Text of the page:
Review
Art market

Brafa fills a gap in the art fair market (yes, apparently there is one)

New exhibitors at Brussels event are targeting a strong European collector base seeking works priced under €1m

ArtAncient at Brafa, a fair that attracts a loyal crowd of collectors © Fabric Debatty Images

First-time exhibitors at Brafa say that the long-established art and antiques fair in Brussels is undergoing a renaissance because it caters to a strong collector base seeking works priced under €1m. Sixteen newcomers, out of 133 participating dealers, are taking part in the 64th edition of the fair which launches this week at the Tour & Taxis site (26 January-3 February).

Bowman Sculpture, a London-based gallery specialising in 19th- and 20th-century works, is among the first-timers. “People have asked me why, as a long-term Tefaf exhibitor, I am doing Brafa,” says the gallery founder Robert Bowman. “There is, however, a solid collector market here with a certain price range in mind.”

“I’m also keen to meet younger collectors here who are looking for works in the €10,000 to €100,000 range,” he adds. Bowman is showing works by Emily Young, (Onyx Torso I, 2016; €9,000), Auguste Rodin (Masculine Torso, cast 1963; €195,000) and Marino Marini (Small Horse, cast around 1950; €1.5m). “This is below the price level of fairs such as Tefaf Maastricht.”

Brafa 2019 in Brussels © Fabric Debatty Images

“It is true that Tefaf [price] levels have gone through the roof,” says another new exhibitor who wished to remain anonymous. “It’s still the best show in the world but pieces there run into the millions.”

Other first-timers also outline why, in a crowded art calendar brimming with fairs, they opted for Brafa this year. Marianne Rosenberg of the Modern and contemporary art gallery Rosenberg & Co of New York, the only US dealer at the fair, says that the mix of genres and periods exhibited across Brafa is a bonus.

“We find this mixture enhances what we show. In the US, we do not have quality fairs of this sort apart from Tefaf New York which is very selective,” she says. Works available include Paul Éluard’s Le cirque (triptyque), 1913, priced at €38,000, and Hans Arp’s Collage sur fond blanc (1962-64), priced at €22,000.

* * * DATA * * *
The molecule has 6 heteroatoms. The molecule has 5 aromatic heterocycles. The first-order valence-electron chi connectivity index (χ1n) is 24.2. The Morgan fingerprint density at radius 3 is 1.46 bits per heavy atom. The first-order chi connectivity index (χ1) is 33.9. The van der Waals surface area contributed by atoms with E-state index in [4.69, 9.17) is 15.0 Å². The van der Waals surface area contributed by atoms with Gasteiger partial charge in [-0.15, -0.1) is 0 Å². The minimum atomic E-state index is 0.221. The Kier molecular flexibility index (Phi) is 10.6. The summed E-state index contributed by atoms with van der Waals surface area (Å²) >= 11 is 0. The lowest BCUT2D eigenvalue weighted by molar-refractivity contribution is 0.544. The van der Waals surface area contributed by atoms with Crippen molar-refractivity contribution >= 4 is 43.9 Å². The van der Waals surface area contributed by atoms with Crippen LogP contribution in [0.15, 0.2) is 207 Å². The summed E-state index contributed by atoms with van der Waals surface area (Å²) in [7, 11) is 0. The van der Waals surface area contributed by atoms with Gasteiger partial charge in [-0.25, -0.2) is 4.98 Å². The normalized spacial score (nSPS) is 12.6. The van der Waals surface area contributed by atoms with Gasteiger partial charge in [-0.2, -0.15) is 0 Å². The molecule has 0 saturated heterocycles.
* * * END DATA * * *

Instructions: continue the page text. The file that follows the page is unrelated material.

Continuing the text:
Untitled by Gerhard Richter (1983), priced at €1.7m with Galerie Von Vertes © Galerie Von Vertes

Newcomer Cortesi Gallery, a specialist in post war Italian art based in London and Milan, also has a clear sales strategy. “Our artists are mainly European and we think our clients will come to Brafa to see these works,” says the gallery director Andrea Cortesi, adding: “We think Brafa is a better fit for us than Art Brussels [which focuses on contemporary works].” He hopes to sell key works by the Dutch artist Herman de Vries including V72-1425, random objectivation (1972; €90,000) and Earth Ceylon (2018; €20,000).

Other first-timers are targeting European buyers, setting their sights on Belgian collectors. A spokeswoman for Heritage Gallery of Moscow, a specialist in Soviet design, says that “it is a challenge to find Belgian collectors and start discussions with Belgian museums, and this is a good way to meet them.” Gallery sales include a wooden relief by Pjotr Galadschew, Rifle and Target (1924), priced at €300,000.

Quirine Verlinde, the director of Zurich’s Galerie Von Vertes, has seen Italian, Swiss and German collectors so far. “We are in the centre of Europe, Brafa has huge reach,” she says, explaining the reasons for her fair debut. Works available include Rescue Scene by George Condo (1998), priced at €650,000, and Untitled by Gerhard Richter (1983), a big-ticket piece priced at €1.7m. Both works were unsold at the time of writing.